Petrakis, S., A. Seyfferth, J. Kan, S. Inamdar, and R. Vargas. 2017. Biogeochemistry 133(2):147–164.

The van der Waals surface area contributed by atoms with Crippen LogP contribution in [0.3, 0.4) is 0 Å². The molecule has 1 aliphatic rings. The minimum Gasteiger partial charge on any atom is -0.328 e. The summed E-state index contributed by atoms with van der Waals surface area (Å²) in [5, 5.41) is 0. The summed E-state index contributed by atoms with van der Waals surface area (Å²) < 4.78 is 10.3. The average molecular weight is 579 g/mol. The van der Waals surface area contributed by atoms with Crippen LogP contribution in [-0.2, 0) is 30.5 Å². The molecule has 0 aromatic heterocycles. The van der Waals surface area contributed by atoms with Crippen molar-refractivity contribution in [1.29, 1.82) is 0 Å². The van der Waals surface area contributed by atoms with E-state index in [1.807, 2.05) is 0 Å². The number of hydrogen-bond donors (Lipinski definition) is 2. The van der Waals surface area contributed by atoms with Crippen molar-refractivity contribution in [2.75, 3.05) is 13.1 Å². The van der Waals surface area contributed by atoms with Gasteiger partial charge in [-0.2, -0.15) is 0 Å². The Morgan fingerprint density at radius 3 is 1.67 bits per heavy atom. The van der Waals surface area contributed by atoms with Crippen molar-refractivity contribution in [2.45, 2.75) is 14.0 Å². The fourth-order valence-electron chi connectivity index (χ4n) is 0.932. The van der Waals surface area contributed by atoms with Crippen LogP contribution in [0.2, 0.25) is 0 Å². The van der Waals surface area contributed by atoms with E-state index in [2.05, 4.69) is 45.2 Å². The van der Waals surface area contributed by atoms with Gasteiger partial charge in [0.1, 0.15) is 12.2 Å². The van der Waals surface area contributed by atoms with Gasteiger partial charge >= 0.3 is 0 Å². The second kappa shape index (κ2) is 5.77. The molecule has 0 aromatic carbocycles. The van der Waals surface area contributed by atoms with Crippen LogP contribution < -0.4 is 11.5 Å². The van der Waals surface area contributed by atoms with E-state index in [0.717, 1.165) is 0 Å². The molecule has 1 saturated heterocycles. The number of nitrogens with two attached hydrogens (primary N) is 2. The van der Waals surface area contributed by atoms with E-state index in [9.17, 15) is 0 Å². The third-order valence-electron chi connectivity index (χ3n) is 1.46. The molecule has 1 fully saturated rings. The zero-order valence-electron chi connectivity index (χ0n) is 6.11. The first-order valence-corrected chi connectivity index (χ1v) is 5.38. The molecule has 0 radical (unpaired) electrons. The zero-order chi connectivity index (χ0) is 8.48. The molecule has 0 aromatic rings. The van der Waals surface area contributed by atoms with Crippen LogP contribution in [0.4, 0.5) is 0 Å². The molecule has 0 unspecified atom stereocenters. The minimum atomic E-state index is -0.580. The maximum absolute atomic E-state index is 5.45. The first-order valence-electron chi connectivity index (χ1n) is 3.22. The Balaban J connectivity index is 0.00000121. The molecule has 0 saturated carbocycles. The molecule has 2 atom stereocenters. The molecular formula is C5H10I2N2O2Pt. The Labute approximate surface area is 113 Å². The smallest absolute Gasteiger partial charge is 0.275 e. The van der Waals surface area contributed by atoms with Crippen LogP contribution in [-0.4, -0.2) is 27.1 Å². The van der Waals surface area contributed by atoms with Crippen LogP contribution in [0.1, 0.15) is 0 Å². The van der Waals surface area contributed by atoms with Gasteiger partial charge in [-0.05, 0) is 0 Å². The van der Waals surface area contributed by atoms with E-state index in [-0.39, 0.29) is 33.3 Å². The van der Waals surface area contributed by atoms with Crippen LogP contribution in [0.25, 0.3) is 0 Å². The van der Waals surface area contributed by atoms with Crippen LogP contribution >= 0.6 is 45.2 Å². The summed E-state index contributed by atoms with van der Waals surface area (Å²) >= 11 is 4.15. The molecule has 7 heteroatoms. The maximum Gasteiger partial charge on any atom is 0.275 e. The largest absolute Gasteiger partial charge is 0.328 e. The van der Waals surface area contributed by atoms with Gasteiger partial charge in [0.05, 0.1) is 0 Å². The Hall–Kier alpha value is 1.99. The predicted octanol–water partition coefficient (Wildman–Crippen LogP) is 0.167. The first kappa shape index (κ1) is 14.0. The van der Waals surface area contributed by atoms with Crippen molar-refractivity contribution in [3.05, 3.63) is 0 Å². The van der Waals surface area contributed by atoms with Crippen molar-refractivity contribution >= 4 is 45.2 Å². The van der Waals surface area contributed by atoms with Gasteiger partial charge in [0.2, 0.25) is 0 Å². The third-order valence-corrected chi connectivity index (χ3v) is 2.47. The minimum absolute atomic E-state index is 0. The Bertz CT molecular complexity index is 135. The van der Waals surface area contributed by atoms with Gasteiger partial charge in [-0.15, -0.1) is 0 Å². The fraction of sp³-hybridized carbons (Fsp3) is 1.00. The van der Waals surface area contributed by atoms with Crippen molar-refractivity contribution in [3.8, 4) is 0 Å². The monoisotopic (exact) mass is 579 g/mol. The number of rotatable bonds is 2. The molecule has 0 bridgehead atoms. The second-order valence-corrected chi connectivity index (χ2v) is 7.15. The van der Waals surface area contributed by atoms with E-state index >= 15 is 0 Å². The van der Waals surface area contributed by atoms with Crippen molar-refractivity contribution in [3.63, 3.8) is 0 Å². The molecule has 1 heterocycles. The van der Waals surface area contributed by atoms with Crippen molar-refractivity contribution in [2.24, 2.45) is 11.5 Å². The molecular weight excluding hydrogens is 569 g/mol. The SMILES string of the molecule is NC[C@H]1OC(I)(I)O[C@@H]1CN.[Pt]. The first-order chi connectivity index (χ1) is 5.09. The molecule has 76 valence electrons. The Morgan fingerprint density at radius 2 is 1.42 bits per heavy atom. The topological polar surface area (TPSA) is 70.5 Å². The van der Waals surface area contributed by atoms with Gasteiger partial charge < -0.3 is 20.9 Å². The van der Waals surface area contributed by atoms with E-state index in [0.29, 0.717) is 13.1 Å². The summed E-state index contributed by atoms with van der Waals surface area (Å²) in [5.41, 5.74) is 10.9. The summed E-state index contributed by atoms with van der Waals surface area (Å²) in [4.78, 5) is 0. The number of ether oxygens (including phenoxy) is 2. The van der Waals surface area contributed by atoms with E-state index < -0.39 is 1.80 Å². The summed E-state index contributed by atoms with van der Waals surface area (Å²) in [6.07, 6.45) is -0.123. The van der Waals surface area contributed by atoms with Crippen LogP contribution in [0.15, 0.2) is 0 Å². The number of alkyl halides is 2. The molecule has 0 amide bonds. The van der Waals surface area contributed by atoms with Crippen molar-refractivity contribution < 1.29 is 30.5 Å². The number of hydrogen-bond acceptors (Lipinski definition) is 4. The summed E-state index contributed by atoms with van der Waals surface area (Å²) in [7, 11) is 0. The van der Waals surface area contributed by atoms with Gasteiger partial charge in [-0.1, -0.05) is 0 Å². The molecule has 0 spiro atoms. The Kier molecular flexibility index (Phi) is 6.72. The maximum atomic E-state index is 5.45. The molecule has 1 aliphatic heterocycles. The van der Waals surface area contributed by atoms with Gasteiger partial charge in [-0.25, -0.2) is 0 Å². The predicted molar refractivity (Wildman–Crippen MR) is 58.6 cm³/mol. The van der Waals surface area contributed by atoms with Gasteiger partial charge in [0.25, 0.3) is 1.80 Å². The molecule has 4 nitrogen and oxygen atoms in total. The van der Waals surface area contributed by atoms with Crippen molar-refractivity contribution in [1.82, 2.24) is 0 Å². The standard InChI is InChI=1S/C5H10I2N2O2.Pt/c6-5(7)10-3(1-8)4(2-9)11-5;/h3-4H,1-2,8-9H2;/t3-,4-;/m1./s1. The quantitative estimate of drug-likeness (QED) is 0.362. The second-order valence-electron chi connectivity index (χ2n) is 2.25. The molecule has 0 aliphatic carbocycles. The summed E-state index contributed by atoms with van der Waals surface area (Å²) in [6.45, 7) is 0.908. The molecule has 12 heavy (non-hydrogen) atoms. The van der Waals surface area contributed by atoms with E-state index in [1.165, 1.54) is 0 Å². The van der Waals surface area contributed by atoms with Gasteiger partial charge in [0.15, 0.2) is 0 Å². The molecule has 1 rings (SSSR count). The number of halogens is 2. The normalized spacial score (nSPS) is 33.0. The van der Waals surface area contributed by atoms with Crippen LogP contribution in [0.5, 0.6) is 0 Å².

Climate models predict increased frequency and intensity of storm events, but it is unclear how extreme precipitation events influence the dynamics of soil fluxes for multiple greenhouse gases (GHGs). Intact soil mesocosms (0–10 cm depth) from a temperate forested watershed in the piedmont region of Maryland [two upland forest soils, and two hydric soils (i.e., wetland, creek bank)] were exposed to experimental water pulses with periods of drying, forcing soils towards extreme wet conditions under controlled temperature. Automated measurements (hourly resolution) of soil CO2, CH4, and N2O fluxes were coupled with porewater chemistry analyses (i.e., pH, Eh, Fe, S, NO3−), and polymerase chain reaction–denaturing gradient gel electrophoresis to characterize changes in microbial community structure. Automated measurements quantified unexpected increases in emissions up to 245% for CO2 (Wetland), >23,000% for CH4 (Creek), and >110,000% for N2O (Forest Soils) following pulse events. The Creek soil produced the highest soil CO2 emissions, the Wetland soil produced the highest CH4 emissions, and the Forest soils produced the highest N2O emissions during the experiment. Using carbon dioxide equivalencies of the three GHGs, we determined the Creek soil contributed the most to a 20-year global warming potential (GWP; 30.3%). Forest soils contributed the most to the 100-year GWP (up to 53.7%) as a result of large N2O emissions. These results provide insights on the influence of extreme wet conditions on porewater chemistry and factors controlling soil GHGs fluxes. Finally, this study addresses the need to test biogeochemical thresholds and responses of ecosystem functions to climate extremes.